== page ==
Lesbian Veteran Fired From British Military Welcomed Back After 40 Years

Getting fired for being lesbian left Jean Macdonald deeply scarred for a long time, with, and she was eventually diagnosed with complex PTSD.

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Almost forty years ago, Jean Macdonald had a promising future ahead of her as a lance corporal in the Women’s Royal Army Corps in Shropshire, England. But after getting singled out for being a lesbian, she was forced to leave her bright career behind.

Now, Jean has finally returned to her rightful place in the military. And the British Ministry of Defence wants to make amends – in light of honouring queer inclusivity.

Dear Straight People,

Before the year 2000, queer individuals were strictly prohibited from serving in the military. According to the 66-year-old war veteran, brutal “witch hunts” for members of the LGBTQ+ community were “quite terrifying” during her service. 

Despite a promotion on the horizon, Jean was dismissed from the Armed Forces in 1981 when she was singled out by the Specialist Intelligence Branch for being a lesbian. 

They told her “We’re going to find you out”, before forcing her to bear witness as they combed through her room and her personal belongings.

They took my Tina Turner poster because they said that meant I was gay, because I liked Tina Turner.

They took my pyjamas, they said they were men’s. They took letters, photographs. It was almost like you had lesbian written on your forehead.”

Jean Macdonald

In 2022, Jean worked with a handful of other veterans in an effort to dig up documents surrounding the military police’s investigations and interrogations, only to be told the files were deleted in 2010.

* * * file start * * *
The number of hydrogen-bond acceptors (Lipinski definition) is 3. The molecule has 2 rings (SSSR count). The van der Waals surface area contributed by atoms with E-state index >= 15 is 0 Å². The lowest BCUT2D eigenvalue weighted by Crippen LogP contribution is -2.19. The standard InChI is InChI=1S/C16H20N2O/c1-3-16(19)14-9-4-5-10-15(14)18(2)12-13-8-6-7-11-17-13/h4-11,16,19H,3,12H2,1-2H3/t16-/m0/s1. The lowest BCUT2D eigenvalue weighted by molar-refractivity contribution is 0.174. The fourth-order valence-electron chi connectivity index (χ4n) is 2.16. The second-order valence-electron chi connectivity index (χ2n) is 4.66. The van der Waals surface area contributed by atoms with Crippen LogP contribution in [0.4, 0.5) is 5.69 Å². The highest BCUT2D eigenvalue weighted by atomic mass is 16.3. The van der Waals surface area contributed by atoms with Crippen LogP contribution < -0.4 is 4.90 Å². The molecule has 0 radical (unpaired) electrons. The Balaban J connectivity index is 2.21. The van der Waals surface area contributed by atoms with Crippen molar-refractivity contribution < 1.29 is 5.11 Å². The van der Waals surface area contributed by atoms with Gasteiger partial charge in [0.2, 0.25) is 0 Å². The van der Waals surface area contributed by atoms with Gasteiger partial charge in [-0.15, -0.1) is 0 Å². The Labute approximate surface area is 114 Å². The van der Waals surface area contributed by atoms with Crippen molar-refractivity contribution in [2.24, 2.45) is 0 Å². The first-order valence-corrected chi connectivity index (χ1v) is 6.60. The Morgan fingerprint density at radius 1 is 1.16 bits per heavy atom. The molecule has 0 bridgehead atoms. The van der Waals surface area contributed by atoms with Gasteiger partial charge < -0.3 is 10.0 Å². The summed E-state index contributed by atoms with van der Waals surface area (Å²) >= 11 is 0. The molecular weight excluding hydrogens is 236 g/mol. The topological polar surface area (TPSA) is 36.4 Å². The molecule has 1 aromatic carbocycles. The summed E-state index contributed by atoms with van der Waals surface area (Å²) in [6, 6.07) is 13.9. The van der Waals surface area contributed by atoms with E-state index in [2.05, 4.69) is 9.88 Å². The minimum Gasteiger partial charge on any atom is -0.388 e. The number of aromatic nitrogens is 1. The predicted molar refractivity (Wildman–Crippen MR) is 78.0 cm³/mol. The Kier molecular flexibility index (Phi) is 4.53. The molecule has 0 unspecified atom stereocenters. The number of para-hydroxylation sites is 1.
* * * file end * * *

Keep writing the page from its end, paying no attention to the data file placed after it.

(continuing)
The aftermath of systemic discrimination

These experiences left Jean deeply scarred for a long time, with permanent repercussions on her mental health. She was eventually diagnosed with complex PTSD.

All of a sudden, you’ve lost your career, your love and your pride of serving your country.”

Jean Macdonald

For “fear of being turned away”, Jean dared not approach veteran’s charities in the last four decades and was left to struggle in isolation without the support she needed.

However, she experienced a turnaround in the last 18 months. Via local charities Fighting with Pride and Salute Her, Jean managed to reconnect with fellow queer veterans and successfully reclaim her veteran status. It was a much needed boost of confidence and hope.

I wouldn’t be where I am today if it wasn’t for their help.”

Jean Macdonald

Justice for queer military veterans

In 2021 and 2022, Jean was an attendee of services at the Cenotaph with Fighting with Pride, making history as the first LGBT veteran to make a public appearance there. She expressed gratitude at being “welcomed back into the military family”.

For the British Ministry of Defence, this is only the first step towards ensuring members of the LGBTQ+ community receive equal rights in the military.

“We deeply regret LGBT+ members serving in defence suffered injustice as a consequence. Our priority now is to understand the full impact of the historic ban and find appropriate ways to address the wrongs of the past.” 

Spokesman for the British Ministry of Defence

Hopefully, this sets a precedent to champion equality for all queer veterans.

Written by Rochelle Lee


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